Persuasive Writing 7 – Editing Your Writing


It’s believed that procrastination and writer’s block are caused by the writer’s desire to achieve perfection.

The fear of composing an awkward sentence or weak turn of phrase can be so paralysing that many writers simply can’t face the simple act of typing words into their keyboard.

But it’s also believed that writer’s block is a myth, because you can always write something.

First drafts can sometimes be a clumsy, repetitive and turgid mass of unrefined words.

But the beauty of a word processor is that you can go over your writing as many times as you like sculpting and moulding it until you’re left with a concisely crafted piece of writing.

This is why editing is so important in the writing process.

Here are my tips for editing your writing until it emerges from your words workshop clean, crisp and able to clearly communicate what you’re trying to say.

1. Read with fresh eyes

After you’ve finished your first draft, stand up and walk away from your keyboard.

Go for a walk, read a book or clean the dishes if you want to.

Just give yourself a break so you can go back later on and read through your writing with more objectivity.

It’s amazing what glaring mistakes or awkwardly worded sentences you’ll miss if you don’t give your brain a chance to refresh and read with a clean slate.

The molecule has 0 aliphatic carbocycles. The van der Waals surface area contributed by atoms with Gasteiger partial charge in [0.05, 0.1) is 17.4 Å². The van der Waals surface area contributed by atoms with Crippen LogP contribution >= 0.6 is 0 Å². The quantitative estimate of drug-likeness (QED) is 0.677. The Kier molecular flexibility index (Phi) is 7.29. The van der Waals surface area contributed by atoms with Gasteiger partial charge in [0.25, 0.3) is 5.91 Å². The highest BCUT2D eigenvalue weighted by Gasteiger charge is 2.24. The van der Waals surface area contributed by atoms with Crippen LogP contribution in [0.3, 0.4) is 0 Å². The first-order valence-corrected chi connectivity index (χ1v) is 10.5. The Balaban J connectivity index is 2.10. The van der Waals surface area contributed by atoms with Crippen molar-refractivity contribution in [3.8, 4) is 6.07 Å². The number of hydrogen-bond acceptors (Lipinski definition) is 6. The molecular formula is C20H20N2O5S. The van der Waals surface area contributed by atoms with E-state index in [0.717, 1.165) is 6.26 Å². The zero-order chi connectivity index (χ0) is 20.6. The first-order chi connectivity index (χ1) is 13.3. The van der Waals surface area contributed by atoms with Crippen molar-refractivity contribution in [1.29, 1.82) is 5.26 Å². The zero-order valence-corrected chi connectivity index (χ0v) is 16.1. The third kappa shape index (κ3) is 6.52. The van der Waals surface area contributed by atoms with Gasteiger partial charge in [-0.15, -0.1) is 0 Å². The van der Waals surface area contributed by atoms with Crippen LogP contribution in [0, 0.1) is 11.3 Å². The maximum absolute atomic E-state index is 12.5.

2. Read from the viewpoint of your target reader

Sometimes you might get carried away when you’re writing and use a style and tone that appeals to you. But you mustn’t forget the reader.

So you need to assess whether your writing achieves its objective of projecting an idea, feeling or image onto the target reader’s mind.

Does the tone match their personality type?

Does it risk confusing them with too much technical jargon?

Is it too Corporate? Or too conversational?

Imagine you’re reading your writing for the first time and assess whether it makes sense, holds your interest and presents a convincing argument.

3. Trim and prune

Clear, concise writing comes from brevity and adopting short words and sentences.

So replace long winded language, used to sound impressive, with shorter, punchier versions to instantly make your writing more readable.

You should also consider cutting sentences of over 25 words into two if they can survive on their own.

Also remember that one of your writing’s key aims is to maintain the reader’s attention. So consider the relevance of every single word and phrase.

Wield an axe to flabby, verbose language and refine the remainder with a scalpel until you’re left with a lean, toned and agile piece of writing.

4. Don’t trust Word’s spell check, and use the active voice

Ensure names are spelt correctly, commas are in the right place and you’ve scoured it relentlessly for typos. Reading sentences backwards sometimes helps.

Also check you’re using the right contractions (e.g. ‘you’re’ when you mean ‘you are’), and where appropriate writing in the active voice.

The active voice helps your writing to be concise, punchy and easy to read, and is achieved when the subject performs the action expressed by a verb.

A couple of basic examples:

Active – Matt has finally joined Twitter

Passive – Twitter was finally joined by Matt